To describe the stretch-shortening behavior of ankle plantar-flexing muscle–tendon units (MTUs) during the push-off in a sprint start.
Fifty-four male (100-m personal best: 9.58–12.07 s) and 34 female (100-m personal best: 11.05–14.00 s) sprinters were analyzed using an instrumented starting block and 2-dimensional high-speed video imaging. Analysis was performed separately for front and rear legs, while accounting for block obliquities and performance levels.
The results showed clear signs of a dorsiflexion in the upper ankle joint (front block 15.8° ± 7.4°, 95% CI 13.2–18.2°; rear block 8.0° ± 5.7°, 95% CI 6.4–9.7°) preceding plantar flexion. When observed in their natural block settings, the athletes’ block obliquity did not significantly affect push-off characteristics. It seems that the stretch-shortening-cycle-like motion of the soleus MTU has an enhancing influence on push-off force generation.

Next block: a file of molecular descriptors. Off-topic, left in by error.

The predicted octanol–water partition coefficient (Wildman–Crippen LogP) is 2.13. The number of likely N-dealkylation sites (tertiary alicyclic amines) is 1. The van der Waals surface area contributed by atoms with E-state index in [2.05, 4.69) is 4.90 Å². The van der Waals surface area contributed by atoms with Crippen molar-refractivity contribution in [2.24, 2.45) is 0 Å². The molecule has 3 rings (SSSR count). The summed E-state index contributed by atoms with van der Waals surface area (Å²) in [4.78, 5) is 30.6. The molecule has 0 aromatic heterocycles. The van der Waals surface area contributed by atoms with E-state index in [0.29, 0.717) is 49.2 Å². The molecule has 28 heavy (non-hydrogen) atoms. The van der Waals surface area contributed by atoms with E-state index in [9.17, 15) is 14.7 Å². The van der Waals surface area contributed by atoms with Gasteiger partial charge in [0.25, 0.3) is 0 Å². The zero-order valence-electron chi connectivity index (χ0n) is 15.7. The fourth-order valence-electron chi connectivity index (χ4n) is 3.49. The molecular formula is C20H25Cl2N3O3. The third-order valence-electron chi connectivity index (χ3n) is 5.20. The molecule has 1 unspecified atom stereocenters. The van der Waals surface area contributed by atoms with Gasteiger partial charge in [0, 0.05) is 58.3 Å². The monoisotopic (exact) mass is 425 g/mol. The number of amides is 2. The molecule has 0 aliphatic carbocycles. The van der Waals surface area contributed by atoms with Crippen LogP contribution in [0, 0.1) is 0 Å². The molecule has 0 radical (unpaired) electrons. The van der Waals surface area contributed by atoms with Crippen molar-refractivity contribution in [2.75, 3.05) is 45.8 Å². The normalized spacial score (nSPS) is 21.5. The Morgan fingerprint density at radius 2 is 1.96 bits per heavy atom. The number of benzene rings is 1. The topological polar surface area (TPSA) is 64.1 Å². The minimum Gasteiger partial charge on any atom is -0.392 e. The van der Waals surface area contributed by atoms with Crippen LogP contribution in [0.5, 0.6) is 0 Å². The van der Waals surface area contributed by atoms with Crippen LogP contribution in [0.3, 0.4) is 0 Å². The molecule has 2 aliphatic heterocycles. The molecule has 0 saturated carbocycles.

This study provides the first systematic observation of ankle-joint stretch-shortening behavior for sprinters of a wide range of performance levels. The findings highlight the importance of reactive-type training for the improvement of starting performance. Nonetheless, future studies need to resolve the independent contributions of tendinous and muscle-fascicle structures to overall MTU performance.